Thomas Jefferson was not anticipating a summer holiday when he told the Marquis de Lafayette, "The boisterous sea of liberty indeed is never without a wave." In this summer of our discontent, the wave of liberty must take the form of popular pressure for electoral reforms that restore the badly battered promise of American democracy.
In Philadelphia, where Jefferson and his comrades created a monumental wave back in 1776, a new generation of democratic revolutionaries will stir the waters on the eve of July 4. The National Pro-Democracy Convention organized by the Institute for Policy Studies, the NAACP, the Congressional Black Caucus and other groups seeks to jump-start a voting rights movement that could fundamentally alter the way in which America conducts elections.
The necessity of such a movement is beyond debate. And never will its potential for success be greater than this year - when the wounds of the electoral disaster of Nov. 7, 2000, remain raw.
Florida's fiercely flawed election - which was characterized by what the U.S. Civil Rights Commission called "injustice, ineptitude and inefficiency" - was the canary in the coal mine. The canary died, saddling the land with the unjust and inept presidency of Jeb Bush's older brother. But Florida was never the worst of it. Election officials discarded more presidential ballots in Illinois than Florida - 3.9 out of every 100 in the Land of Lincoln to just 2.9 percent in the Sunshine State. Across the United States, more than 2 million votes went uncounted last November, leading Rob Richie of the Center for Voting and Democracy to observe, "Your vote certainly counts. On the other hand, your vote may not be counted." Millions of additional votes are denied by restrictive registration laws, failed implementation of the federal "motor voter" law and bars on voting by former prisoners.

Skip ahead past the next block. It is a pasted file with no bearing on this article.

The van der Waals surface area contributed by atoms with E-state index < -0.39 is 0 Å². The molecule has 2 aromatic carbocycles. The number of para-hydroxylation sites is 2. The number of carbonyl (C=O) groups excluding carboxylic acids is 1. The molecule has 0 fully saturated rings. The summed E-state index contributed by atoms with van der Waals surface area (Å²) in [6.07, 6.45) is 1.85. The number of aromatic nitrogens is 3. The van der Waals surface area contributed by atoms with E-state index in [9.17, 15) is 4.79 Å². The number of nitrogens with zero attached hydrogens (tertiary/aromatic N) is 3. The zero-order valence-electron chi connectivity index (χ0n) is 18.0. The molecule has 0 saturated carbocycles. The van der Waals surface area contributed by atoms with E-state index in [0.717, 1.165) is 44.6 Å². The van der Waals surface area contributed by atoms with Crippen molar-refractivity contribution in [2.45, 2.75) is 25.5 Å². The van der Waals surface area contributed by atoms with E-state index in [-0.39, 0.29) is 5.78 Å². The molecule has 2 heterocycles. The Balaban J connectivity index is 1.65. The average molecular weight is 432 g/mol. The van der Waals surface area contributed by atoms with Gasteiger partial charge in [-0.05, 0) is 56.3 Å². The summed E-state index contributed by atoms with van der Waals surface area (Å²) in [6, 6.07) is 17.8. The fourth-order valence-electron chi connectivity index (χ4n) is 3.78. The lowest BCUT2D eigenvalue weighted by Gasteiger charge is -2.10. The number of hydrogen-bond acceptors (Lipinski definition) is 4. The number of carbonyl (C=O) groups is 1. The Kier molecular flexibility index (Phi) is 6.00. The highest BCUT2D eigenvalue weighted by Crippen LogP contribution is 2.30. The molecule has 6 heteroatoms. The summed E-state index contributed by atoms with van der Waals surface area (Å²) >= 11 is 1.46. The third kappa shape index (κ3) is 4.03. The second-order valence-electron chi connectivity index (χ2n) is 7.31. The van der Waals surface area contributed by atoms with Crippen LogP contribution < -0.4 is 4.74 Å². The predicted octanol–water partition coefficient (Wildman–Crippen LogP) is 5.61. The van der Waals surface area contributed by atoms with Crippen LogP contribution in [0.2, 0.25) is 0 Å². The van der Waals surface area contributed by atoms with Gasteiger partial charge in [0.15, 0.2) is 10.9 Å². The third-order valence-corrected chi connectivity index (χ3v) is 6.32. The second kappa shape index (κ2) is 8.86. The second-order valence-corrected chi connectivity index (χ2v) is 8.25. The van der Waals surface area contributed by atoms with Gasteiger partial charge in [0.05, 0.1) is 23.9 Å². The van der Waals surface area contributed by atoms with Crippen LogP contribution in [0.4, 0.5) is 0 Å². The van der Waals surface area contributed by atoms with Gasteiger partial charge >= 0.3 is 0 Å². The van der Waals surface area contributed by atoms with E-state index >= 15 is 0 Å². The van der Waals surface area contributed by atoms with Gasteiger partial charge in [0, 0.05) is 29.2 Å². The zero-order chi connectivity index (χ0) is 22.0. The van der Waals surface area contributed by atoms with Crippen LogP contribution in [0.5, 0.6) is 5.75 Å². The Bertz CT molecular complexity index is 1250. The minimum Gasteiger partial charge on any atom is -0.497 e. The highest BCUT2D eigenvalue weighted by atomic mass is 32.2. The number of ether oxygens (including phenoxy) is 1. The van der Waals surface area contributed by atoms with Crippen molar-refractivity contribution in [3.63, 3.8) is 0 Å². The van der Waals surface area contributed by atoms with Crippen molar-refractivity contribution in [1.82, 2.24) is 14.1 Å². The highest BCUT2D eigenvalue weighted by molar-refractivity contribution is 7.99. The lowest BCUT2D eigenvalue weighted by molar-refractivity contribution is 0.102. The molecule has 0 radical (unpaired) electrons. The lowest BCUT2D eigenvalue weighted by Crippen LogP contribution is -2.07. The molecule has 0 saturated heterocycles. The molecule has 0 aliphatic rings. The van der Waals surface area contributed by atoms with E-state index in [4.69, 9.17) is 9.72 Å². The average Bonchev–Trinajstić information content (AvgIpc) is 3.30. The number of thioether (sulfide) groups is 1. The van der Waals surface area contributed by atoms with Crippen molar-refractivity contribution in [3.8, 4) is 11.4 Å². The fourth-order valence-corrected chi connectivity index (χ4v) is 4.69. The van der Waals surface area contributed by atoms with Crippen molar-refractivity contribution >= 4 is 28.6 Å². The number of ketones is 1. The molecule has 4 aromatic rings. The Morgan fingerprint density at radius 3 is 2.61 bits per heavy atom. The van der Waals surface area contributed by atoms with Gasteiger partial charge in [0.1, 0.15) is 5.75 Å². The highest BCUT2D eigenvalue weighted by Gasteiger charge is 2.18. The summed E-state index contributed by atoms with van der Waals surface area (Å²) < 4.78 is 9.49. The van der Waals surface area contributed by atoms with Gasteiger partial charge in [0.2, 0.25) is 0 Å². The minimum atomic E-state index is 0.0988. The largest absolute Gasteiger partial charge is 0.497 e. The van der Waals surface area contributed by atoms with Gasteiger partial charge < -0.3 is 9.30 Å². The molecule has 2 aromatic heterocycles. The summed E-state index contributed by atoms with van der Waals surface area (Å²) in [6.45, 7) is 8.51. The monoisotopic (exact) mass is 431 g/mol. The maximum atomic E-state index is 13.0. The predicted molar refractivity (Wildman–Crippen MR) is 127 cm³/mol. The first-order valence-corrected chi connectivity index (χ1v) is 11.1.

The denial of the franchise is most troubling because of the race and class bias that underpins it. African-American voters were 10 times more likely than white voters to have ballots rejected in Florida. Residents of the state's poorest counties were twice as likely as residents of rich counties to have votes discarded.
Americans have a right - make that a responsibility - to be angry. But we cannot squander that anger in well-meaning but unfocused activism. With Democrats back in control of the U.S. Senate, there is an opportunity to crystallize the energy of the new voting rights movement by passing the Equal Protection of Voting Rights Act. Sponsored by Senate Rules Committee Chairman Chris Dodd, D-Conn., and Rep. John Conyers, D-Mich., ranking Democrat on the House Judiciary Committee, this bill addresses fundamental issues of access and equal opportunity. It also sets universal standards for voting machines, declaring, "The error rate in counting and tabulating ballots must be as close to zero as possible." And it walks the walk by authorizing $700 million to pay for voting systems upgrades and education.
The Dodd-Conyers bill will not cure all of what ails American democracy. But with the support of the NAACP, the AFL-CIO, the National Council of LaRaza, the National Organization for Women, the National Federation of the Blind and more than 80 members of the House, it is the crest of the wave of reform that must sweep the nation.
The new voting rights movement should surf that wave, focusing energy on forcing action on this bill by this Congress. As U.S. Rep. Cynthia McKinney, D-Ga., says, "It's not the act of voting that is democracy, instead it's the counting of those votes that measures the value of our democracy." Democracy was devalued in America last year. It will only be revalued if a wave of liberty demands passage of the Equal Protection of Voting Rights Act this year.
Copyright 2001 The Capital Times